Issue: What opinions has Arbitrator Roberts expressed in earlier opinions concerning his approach to disputes involving the impact of technological change on job stability?
|Area of Law:||Employee Law|
|Keywords:||Technological change on job stability; Disputes|
Like the Supreme Court, Arbitrator Roberts long ago acknowledged the impact of technological change on job stability. By 1961, he had already had observed that [d]uring the past decade both Unions and management have devoted increasing time and energy to the resolution of problems created by the introduction of new and more complex machinery and equipment.” Consolidated W. Steel, 62-2 Lab. Arb. Awards (CCH) ¶ 8456 at 5151 (1961) (Roberts, Arb.). He also has agreed that “seniority provisions of Company-Union agreements are the very heart of the protections afforded employees under such agreements” and that the “[r]ights and privileges based upon seniority are of prime importance to employees on the active payroll” and “of equal importance to those employees on the Company’s layoff list.” Adel Precision Prods., 61-2 Lab. Arb. Awards (CCH) ¶ 8313 at 4479-80 (1961) (Roberts, Arb.). See also U.S. Indus., Inc., Tubular Prods. Div., 64-1 Lab. Arb. Awards (CCH) ¶ 8252 at 3932 (1963) (Roberts, Arb.) (“[T]he Union and its members must be protected from an emasculation of the right of senior employees to job security.”).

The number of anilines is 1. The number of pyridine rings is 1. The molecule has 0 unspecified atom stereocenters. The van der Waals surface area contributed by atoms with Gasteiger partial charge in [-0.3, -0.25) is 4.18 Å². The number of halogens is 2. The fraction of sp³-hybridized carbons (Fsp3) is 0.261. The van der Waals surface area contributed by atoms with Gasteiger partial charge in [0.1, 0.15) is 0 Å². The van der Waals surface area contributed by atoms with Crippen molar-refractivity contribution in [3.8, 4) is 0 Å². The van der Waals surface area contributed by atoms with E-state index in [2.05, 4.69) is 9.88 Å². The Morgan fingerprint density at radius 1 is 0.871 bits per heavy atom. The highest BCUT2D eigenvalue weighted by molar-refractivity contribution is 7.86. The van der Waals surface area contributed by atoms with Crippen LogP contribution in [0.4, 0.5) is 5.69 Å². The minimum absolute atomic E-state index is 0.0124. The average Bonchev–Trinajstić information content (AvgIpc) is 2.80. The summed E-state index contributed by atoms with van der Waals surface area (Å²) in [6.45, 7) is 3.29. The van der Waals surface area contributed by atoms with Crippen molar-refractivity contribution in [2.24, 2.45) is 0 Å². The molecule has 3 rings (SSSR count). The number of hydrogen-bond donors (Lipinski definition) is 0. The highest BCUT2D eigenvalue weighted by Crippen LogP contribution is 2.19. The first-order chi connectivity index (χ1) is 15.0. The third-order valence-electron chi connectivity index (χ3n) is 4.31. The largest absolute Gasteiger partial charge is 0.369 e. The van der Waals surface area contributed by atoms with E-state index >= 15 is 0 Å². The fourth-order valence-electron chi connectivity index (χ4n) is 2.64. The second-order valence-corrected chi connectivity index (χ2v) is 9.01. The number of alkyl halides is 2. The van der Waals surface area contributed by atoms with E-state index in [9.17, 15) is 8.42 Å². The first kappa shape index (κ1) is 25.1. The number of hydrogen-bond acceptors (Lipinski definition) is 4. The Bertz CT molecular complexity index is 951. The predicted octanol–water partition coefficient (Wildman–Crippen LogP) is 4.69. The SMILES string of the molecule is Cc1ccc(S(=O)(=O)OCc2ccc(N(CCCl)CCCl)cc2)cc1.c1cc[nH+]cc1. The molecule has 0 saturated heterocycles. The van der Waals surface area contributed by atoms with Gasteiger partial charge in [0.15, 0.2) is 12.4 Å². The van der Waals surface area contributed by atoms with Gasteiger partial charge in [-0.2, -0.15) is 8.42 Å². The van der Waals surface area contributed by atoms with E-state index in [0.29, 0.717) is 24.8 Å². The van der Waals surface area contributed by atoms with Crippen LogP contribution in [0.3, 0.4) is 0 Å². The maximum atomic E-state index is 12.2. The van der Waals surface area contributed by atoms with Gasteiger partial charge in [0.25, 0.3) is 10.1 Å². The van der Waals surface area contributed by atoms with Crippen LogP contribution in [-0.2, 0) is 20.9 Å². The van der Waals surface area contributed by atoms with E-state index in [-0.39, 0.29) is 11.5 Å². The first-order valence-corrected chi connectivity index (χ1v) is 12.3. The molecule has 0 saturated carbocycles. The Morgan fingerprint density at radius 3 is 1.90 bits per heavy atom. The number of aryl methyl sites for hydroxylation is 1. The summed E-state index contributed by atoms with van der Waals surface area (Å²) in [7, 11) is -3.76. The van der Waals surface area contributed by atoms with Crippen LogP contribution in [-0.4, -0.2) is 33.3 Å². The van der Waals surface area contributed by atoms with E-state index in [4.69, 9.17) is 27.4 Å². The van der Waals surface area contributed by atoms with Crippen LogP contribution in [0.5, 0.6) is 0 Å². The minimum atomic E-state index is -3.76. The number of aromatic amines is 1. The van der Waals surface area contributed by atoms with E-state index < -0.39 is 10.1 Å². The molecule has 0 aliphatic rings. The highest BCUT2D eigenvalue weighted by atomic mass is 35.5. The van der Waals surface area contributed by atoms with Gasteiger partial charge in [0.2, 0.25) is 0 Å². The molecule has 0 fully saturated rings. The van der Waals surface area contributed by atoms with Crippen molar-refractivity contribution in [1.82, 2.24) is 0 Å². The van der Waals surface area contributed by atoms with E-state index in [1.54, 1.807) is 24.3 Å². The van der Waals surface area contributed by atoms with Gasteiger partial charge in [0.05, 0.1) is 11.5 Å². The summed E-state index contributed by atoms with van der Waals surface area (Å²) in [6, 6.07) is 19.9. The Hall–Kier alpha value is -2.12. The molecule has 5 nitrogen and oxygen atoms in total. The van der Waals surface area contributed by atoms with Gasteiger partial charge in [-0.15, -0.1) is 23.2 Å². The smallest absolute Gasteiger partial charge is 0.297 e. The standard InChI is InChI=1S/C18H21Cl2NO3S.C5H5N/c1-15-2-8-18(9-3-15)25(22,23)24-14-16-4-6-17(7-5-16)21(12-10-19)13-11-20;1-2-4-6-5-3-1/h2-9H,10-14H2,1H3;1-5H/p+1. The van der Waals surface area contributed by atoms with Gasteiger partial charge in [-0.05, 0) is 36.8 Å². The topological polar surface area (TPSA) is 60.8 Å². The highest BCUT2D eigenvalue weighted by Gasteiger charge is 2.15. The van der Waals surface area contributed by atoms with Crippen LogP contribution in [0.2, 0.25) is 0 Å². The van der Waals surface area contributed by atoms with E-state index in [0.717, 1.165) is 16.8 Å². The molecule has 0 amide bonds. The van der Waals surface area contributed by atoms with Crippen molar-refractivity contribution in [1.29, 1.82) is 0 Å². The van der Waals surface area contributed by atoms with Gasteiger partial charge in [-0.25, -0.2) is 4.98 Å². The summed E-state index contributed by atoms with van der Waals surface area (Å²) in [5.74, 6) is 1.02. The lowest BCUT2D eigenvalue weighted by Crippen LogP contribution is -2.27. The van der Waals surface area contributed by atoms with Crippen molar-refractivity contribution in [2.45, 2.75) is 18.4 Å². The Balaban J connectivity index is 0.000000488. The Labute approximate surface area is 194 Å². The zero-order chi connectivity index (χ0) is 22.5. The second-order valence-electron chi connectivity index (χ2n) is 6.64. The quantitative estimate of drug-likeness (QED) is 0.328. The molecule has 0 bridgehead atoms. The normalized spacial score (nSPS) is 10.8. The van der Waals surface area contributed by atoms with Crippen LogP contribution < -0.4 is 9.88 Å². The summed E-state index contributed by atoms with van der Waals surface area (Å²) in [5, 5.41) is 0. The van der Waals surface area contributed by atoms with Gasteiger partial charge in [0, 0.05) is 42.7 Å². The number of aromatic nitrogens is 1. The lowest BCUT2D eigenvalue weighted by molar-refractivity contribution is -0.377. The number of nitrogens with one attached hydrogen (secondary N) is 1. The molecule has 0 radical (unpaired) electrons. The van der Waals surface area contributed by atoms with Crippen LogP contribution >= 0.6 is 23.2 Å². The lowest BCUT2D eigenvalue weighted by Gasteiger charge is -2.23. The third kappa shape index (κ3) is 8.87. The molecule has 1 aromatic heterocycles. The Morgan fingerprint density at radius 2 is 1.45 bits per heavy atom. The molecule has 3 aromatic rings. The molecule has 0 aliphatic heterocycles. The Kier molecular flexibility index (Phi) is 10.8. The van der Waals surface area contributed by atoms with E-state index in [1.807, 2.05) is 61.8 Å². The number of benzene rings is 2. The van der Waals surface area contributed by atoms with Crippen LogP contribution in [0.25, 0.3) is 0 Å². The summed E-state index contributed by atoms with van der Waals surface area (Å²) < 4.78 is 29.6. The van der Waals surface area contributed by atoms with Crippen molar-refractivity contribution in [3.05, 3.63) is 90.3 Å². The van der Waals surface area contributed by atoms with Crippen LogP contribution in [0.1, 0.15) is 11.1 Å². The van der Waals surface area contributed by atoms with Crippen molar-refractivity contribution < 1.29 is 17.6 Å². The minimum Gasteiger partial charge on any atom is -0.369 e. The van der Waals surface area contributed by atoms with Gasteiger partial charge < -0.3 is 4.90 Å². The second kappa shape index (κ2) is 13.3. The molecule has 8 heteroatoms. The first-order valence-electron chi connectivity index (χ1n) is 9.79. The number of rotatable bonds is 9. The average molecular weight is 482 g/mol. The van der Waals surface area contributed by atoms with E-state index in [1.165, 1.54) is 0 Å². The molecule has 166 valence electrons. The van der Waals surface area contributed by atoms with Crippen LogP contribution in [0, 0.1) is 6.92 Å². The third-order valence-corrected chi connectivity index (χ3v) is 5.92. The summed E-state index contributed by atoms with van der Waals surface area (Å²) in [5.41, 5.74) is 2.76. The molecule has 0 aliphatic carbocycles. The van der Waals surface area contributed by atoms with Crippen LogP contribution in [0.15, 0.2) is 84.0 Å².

Whatever the context of a dispute based on the introduction of new equipment or other innovation in the workplace, Arbitrator Roberts consistently scrutinized the circumstances in a detailed fact-based manner to determine who should properly be assigned to operate the equipment, whether it be a worker in a certain job classification, a member of a particular unit, or a non-union employee. In Consolidated Western Steel, for example, he closely examined the […]